Steven Johnson, author of Where Good Ideas Come From: The Natural History of Innovation, said, “If you look at history, innovation doesn’t come from just giving people incentives; it comes from creating environments where their ideas can connect.” In other words, simply telling people - or even paying people - to innovate isn’t enough. For innovation to spread, the atmosphere must be right.
Here are a few things you can do to ensure that your organization is creating a setting that welcomes, supports, and proliferates innovative ideas.
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Redefine What It Means to Innovate
The word innovation can conjure grandiose ideas of major change and tackling new frontiers. Thinking of innovation in this way can be intimidating. Sure, space travel is innovative, driverless cars are innovative, but make sure your team knows that small changes with positive impacts can be innovative as well. Moving supplies closer to where they are needed is innovative. Implementing a post procedure checklist or using video to document standard work is innovative.
Introduce Techniques that Structure Innovation
There is a host of techniques that bring structure to the process of vetting and implementing ideas for change. The Plan, Do, Study, Adjust cycle is a great example of a way to transform an idea into an improvement. The 5 Whys are an effective technique for making sure that innovation is applied to the true root cause of a problem.
Provide Technical Support
The right improvement management software solution can help innovation spread in a number of ways. First, it provides the infrastructure for capturing and connecting ideas and action related to opportunities for improvement. In addition, the investment signals to the organization that innovation is a priority and management is committed to providing the tools that make it happen.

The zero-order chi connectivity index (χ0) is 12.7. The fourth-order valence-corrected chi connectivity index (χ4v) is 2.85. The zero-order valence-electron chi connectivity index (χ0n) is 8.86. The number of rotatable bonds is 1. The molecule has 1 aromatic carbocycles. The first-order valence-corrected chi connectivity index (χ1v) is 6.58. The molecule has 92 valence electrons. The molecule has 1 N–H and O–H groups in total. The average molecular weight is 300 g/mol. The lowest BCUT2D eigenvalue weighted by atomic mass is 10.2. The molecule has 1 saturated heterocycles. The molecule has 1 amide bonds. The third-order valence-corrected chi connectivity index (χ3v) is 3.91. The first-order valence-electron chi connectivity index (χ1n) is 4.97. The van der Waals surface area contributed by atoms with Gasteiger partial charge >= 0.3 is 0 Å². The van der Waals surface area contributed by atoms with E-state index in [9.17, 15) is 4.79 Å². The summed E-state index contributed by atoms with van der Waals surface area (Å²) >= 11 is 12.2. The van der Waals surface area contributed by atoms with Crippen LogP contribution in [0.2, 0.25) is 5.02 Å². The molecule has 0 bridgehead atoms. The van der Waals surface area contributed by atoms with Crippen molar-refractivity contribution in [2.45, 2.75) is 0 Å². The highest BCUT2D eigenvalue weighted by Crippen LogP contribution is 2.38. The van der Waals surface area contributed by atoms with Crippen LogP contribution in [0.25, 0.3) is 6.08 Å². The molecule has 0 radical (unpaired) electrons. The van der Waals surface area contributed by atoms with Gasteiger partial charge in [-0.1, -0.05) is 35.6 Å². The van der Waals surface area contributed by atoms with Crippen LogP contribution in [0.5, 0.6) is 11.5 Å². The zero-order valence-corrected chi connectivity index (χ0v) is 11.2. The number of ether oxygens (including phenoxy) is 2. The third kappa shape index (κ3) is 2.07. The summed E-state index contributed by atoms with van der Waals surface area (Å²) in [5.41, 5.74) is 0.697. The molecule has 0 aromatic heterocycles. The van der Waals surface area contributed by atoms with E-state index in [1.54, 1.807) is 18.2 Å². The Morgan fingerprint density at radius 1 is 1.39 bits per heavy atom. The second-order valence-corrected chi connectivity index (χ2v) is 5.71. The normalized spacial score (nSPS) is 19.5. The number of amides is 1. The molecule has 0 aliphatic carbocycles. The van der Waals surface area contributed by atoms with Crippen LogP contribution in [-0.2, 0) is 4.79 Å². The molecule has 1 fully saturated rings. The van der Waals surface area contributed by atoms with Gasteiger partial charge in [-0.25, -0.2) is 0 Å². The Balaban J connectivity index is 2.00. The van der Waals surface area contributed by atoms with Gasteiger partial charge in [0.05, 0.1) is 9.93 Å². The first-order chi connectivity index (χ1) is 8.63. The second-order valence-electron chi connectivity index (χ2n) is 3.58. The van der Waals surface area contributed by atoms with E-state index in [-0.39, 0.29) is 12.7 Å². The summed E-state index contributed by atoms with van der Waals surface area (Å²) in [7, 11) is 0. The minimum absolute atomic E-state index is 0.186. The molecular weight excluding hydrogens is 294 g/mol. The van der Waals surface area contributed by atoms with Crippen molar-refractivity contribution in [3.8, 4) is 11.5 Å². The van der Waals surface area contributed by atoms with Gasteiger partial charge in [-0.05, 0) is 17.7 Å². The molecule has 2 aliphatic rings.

The definition of cross-pollination is when something grows or is stimulated by the introduction of a different element. When a bee takes pollen from one plant and transfers it to another, this is an example of cross-pollination. Just like flowers growing in isolation don’t usually produce fruit, neither do ideas. Ideas get better, bigger, and more innovative when they bounce around a bit. Cross-functional collaboration is an excellent way to bring new points of view to problems and get team members thinking in new ways.
Recognize and Reward Efforts to Innovate
Fun fact, if you appreciate and thank someone for doing something, they do more of it. As Steven Johnson pointed out, just incentivizing people isn’t enough, but when used in an environment that has been intentionally designed to foster innovation, recognition is an essential element of spreading innovation. When people are personally acknowledged or see the ideas of others praised, they are more likely to truly engage in improvement activities.
Creating an organization that values new ideas is more involved than simply telling your team to go forth and innovate, but it isn’t especially difficult. Simply ask yourself what the organization can do to set the stage and make sure there aren’t any barriers that get in the way. When people are presented with the right environment and encouragement, their ingenuity will likely surprise you.